There are several different types of pet insurance cover available including accident only or lifetime cover.
Policies commonly cover veterinary costs with some insurers offering premium policies with extra benefits.
Over a million pet insurance claims were received by members of the Association of British Insurers (ABI) in 2021.
Should you get pet insurance?
Pet insurance is a contentious topic, with some pet owners arguing that it has saved them thousands in vet fees while others say they have never used their pet insurance cover.
Yet figures from the Association of British Insurers (ABI) indicate the number of claims their members dealt with in 2021:
- There were 1.03 million claims in total
- 764,000 claims were for dogs while 225,000 were for cats
- £872m was processed in claims
ABI data also showed that there was a slight increase in the number of insured pets up to 4.3 million in 2021.
They noted the average cost of a claim had increased by 4% since 2017, with the average claim in 2021 having a value of £848.
As these figures demonstrate, hundreds of thousands of pet owners are utilising the insurance they get to cover their pets.
However, this doesn't necessarily mean that pet insurance is right for everyone, so let's have a closer look at the different types of pet insurance and what you need to bear in mind when you compare different types of policy.
Types of pet insurance cover
There are four main categories of pet insurance to be aware of:
- Time-limited (typically annual)
- Maximum benefit
- Accident only
As the names suggest, these types of pet insurance cover have different focuses and will be appropriate for different groups of pet owners.
Let's take a closer look at them.
1. Lifetime cover
Lifetime policies are the most expensive type of pet insurance.
These policies will cover a pet for any issues that arise during its lifetime, as well as usually including a variety of additional benefits to help keep pets healthy.
There are two sub-categories of lifetime pet insurance:
- Cover that offers a set amount for each condition a pet may suffer from (per condition per year cover)
- Cover that offers a set amount for all conditions taken together (annual lifetime cover)
So, for example, a per condition per year policy might offer £1,500 for a cat's diabetes and £1,500 for its eye condition and another £1,500 for its skin problems.
If any of these problems cost more, it's down to you to pay the extra.
By comparison, annual lifetime cover might set an annual £6,000 limit for all conditions taken together.
Both types of policy reset their financial limits each year, provided that your premiums are up to date.
2. Time-limited cover
Time-limited cover, also known as non-lifetime cover, is a less comprehensive - and consequently cheaper - pet insurance option.
While these policies typically last for 12 months and need to be renewed to remain active, other lengths of contract may be available.
There are two types of time-limited cover:
- Cover that pays a fixed amount for the treatment of each condition (per condition cover)
- Cover that offers a set time period for the treatment of each condition (time-limit per condition cover)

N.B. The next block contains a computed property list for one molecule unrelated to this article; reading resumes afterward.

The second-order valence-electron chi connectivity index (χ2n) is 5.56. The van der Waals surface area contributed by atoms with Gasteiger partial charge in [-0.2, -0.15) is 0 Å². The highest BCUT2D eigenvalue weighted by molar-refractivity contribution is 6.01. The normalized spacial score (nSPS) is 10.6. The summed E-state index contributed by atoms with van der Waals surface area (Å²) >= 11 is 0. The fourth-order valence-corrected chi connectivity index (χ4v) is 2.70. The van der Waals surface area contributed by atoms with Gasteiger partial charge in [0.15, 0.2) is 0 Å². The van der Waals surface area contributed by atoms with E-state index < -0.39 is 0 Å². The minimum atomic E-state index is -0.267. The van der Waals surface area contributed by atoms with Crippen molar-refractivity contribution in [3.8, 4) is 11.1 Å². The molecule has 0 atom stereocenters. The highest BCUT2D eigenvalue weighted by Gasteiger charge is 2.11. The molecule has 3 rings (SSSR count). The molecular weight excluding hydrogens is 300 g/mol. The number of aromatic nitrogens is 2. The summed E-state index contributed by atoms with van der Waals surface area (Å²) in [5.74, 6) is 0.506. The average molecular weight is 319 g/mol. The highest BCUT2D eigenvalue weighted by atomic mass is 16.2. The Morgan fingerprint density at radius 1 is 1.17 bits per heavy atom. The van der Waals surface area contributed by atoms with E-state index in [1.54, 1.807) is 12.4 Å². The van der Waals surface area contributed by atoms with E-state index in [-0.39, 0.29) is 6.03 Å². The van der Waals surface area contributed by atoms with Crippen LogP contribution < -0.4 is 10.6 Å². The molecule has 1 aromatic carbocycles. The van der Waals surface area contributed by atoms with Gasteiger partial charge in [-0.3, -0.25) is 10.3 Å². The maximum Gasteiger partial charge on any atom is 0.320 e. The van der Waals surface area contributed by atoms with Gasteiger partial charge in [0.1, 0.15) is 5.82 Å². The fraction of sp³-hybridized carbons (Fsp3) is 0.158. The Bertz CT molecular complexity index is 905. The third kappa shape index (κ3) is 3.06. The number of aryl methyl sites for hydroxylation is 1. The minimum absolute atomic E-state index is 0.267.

So, for example, per condition cover might pay out a maximum of £1,000 for a cat with conjunctivitis one year. From the next year on however, conjunctivitis will be excluded from the insurance policy.
On a time-limit per condition policy, there is a fixed length of time (usually 12 months) from the onset of a condition to make any claims. After this time, the condition is excluded from future cover.
3. Maximum benefit
Maximum benefit policies, also known as per condition cover, offer a fixed amount of money to treat each condition.
Under these policies:
- Pets are covered until the maximum amount has been spent
- There is no time limit on reaching that threshold, but treatment of that particular condition will not be covered by the policy again
- Recurring conditions, even those that appear in a different leg or eye, will be classed as relating to the original condition
As with other policy types, premiums must be kept up to date to benefit.
4. Accident only
Accident only is the cheapest form of pet insurance cover.
This type of policy will pay a fixed amount for each accidental injury a pet may sustain, usually from a single event.
These policies may:
- Include a set amount for the cost of any emergency treatment
- Have a time limit of 12 months to cover the length of treatment for that condition
As the most basic form of pet insurance, accident only policies are the most limiting in terms of cover.
Accident-only pet insurance is cheaper, but it doesn't cover illnesses.
What does pet insurance cover?
The different forms of pet insurance policy discussed above are overarching types of cover.
Individual pet insurance policies will vary but they will often cover areas such as:
- Veterinary fees - Any costs relating to diagnosing and treating injury or illnesses such as consultations, tests, medication, surgery and hospitalisation. Some policies may include any costs associated with specialist vets, complementary therapies and alternative therapies.
- Loss - For pets that are lost, stolen or who dies due to an injury or illness (before a specified age), insurers will pay either the purchase price or the market value of the pet.
- Advertising costs - In the case of a lost or stolen pet, insurers may cover the cost of advertising for its return or issue a reward.
- Third party liability - This can cover the situation where a dog injures a third party or damages property belonging to someone else, covering the costs of any compensation required.
These are the main features of many pet insurance policies but there may also be overseas vet fees, holiday cancellation cover and emergency boarding costs if the owner goes into hospital following unforeseen circumstances.
Each pet insurance policy will generally specify a maximum sum that could be paid out under each policy area.
What isn't covered by pet insurance?
Pet insurance policies will usually have exclusions listed within the policy terms.
Every policy will be different so it's important to read the small print. However, these are some common exclusions found in pet insurance policies:
- Pre-existing conditions - Any injuries or illnesses that commenced before the policy began. It will also apply to any condition that might reappear in a different part of a pet's body such as an eye infection in the other eye.